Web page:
By Don McHugh
Teardowns are changing the character of neighborhoods.
Clearly, we need a more rational, long-term, sustainable approach to residential building in Rye.
Privacy and sunlight are sacrificed due to inappropriate oversized homes being allowed on small lots.
At the start of each year, our country, state, county, and city all appropriately take time to reflect on their state of affairs. At the national level, there are numerous takes on the new administration, which need no amplification. My current focus is local. I am greatly concerned by the recent flurry of home construction sanctioned by the City of Rye, presumably for the sake of “progress”. Unfortunately, my comments arrive too late to spare my immediate neighborhood. I simply never anticipated the speed or furor with which the City would allow an entire area to be bulldozed and replaced, or how little attention would be paid to the concerns of those most heavily impacted. But, perhaps some reflection will lead to better planning elsewhere in the City, and avoid some long-term unintended consequences.
Since last summer I’ve found myself in a situation not unfamiliar to my neighbors, with construction projects on two adjacent properties: one to the left and one behind. Both involved “teardowns,” where the new construction is dramatically larger than the old (the house to the right — a partial teardown — was replaced two years ago). Similar projects have dotted almost every block of Glen Oaks for each of the past few years; and they have greatly changed the character of the neighborhood. The new home designs are beautiful on paper, but they are not appropriately scaled to the lots on which they stand or neighborhood in which they reside. Multiple colonials with four to five bedrooms and an equal number of baths are misplaced, in a neighborhood consisting largely of ranches and Cape Cod homes that sit on properties an eighth- to a quarter-acre in size — especially when the new homes include three floors of living space, each with ceilings up to 10 feet high that clearly dwarf nearby homes. I am uncertain as to the angle created by the line-of-sight from the sidewalk to the roofline (perhaps a reasonable addition to zoning considerations), but the structures are uncomfortably imposing to passersby.
My list of personal grievances is long:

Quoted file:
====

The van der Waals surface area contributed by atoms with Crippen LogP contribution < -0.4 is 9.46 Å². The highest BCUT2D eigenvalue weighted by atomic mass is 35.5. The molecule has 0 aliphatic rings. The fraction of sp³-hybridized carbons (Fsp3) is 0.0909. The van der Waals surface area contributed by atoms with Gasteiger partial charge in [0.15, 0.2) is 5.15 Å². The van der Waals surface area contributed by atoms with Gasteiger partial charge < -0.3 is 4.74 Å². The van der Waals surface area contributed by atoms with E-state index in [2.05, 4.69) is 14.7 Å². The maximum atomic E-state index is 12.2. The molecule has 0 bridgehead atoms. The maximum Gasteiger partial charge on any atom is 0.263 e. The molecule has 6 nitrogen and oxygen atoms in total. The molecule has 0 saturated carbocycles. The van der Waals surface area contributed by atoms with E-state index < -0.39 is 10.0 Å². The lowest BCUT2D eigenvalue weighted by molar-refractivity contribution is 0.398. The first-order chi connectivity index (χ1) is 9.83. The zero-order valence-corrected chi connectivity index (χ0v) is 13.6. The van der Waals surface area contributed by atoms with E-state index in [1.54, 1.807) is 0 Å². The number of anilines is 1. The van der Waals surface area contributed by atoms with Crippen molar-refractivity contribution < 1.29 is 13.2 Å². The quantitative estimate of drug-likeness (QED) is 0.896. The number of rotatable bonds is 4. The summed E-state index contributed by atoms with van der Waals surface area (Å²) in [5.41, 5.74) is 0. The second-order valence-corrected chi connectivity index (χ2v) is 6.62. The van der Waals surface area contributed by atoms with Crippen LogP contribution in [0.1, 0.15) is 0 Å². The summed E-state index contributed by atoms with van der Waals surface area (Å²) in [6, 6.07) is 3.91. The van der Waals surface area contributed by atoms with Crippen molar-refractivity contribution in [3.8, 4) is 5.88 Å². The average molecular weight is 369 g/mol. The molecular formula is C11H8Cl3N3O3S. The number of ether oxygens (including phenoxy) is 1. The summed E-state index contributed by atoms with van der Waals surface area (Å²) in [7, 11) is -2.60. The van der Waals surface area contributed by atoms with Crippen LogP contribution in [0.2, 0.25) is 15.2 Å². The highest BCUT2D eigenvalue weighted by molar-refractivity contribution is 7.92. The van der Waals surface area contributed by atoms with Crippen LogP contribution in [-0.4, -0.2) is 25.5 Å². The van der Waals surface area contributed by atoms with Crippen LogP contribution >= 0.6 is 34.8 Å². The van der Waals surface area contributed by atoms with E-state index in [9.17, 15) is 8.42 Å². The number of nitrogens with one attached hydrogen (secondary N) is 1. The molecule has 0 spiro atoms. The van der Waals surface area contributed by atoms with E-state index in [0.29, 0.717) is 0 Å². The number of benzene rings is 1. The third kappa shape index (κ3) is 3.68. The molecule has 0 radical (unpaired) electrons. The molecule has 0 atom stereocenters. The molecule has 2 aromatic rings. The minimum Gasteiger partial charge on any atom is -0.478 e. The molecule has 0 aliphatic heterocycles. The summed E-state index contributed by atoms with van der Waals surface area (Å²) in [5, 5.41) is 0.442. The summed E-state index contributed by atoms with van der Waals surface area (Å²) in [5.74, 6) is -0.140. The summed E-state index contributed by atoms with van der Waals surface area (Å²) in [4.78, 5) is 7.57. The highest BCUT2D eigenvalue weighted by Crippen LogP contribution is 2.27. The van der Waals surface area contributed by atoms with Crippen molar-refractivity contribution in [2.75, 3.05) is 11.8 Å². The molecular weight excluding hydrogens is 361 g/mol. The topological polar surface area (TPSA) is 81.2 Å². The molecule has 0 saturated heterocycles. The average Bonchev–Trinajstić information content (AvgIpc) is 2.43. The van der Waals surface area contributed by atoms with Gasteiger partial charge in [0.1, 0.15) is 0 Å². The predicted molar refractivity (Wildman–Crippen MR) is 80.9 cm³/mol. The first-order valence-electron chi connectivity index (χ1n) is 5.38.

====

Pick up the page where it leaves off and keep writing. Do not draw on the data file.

• A loss of privacy, as admittedly modest homes, previously barely visible through mature native foliage, are replaced by massive modern structures with multiple windows peering down on my previously private backyard, from their raised vantage point atop newly denuded properties.
• The impact of reduced sunlight on my lawn, flowers, trees, and bushes planted and nurtured for over 25 years, that now lay in the shadow of these structures.
• Almost certain water run-off thanks to the vastly expanded foot print of the new homes, steep pitch at which earth is re-distributed around the small remnant property, and radical reduction in vegetation.
By Paul Hicks
In the seventy-five years since Rye became a city there have been sixteen mayors. Some of the earlier mayors are still remembered, such as Livingston Platt (for gaining the city charter) and Edmund Grainger (for defeating the bridge). Others have long been forgotten by most of the community, including Karl T. Frederick, who served as mayor from 1948 to 1950. A multifaceted man, he was an Olympic gold medalist, a prominent conservationist, and a respected head of the NRA who favored gun controls.
The Frederick family finally settled in the Finger Lakes area, where Karl Karl Telford Frederick was born in 1881 in Chateaugay, a town in upstate New York on the Canadian border. His father, a Presbyterian minister, moved the family frequently to various communities in the region, and, in the process, Karl developed a lasting love of the Adirondacks.
After completing high school at the age of 16, he enrolled at Princeton University, his father’s alma mater, but family financial problems required him to cover the tuition costs by tutoring. He won the premier senior prize at graduation and was also awarded a fellowship for graduate study in Economics and Politics. Graduating from Princeton in 1903, Frederick spent a year at its graduate school, financing his studies by teaching at Lawrenceville School.
By Peter Jovanovich
At the March 1 City Council meeting, Mayor Joe Sack indicated that Crown Castle’s latest proposal to install cell phone towers is “not one that this Council is likely to approve.” On February 24, the company submitted a further iteration of their proposal to build cell phone towers around Rye. Action on the application must be taken by the March 15 Council meeting.
The Mayor acknowledged that the City has been in discussion with Crown Castle, but this latest plan to build towers, a so-called “Plan C” would not meet the approbation of the Council. All other Councilmembers, including the plan’s principal opponent, Councilmember Emily Hurd, concurred.
The Council is also considering the approval of a new local law governing cell towers. After input from the community, a new draft of the law will be made available to the public in advance of the March 15 meeting. The Mayor thanked the citizen’s committee for their advice, which “we may incorporate in whatever final product is put forth at the next Council meeting.”
Regarding the new law, Joseph Van Eaton, recently hired consultant-attorney representing the City in the Crown Castle affair, “We want the priority to be for construction on existing towers or existing supporting structures. New towers will not be permitted in existing right-of-ways.”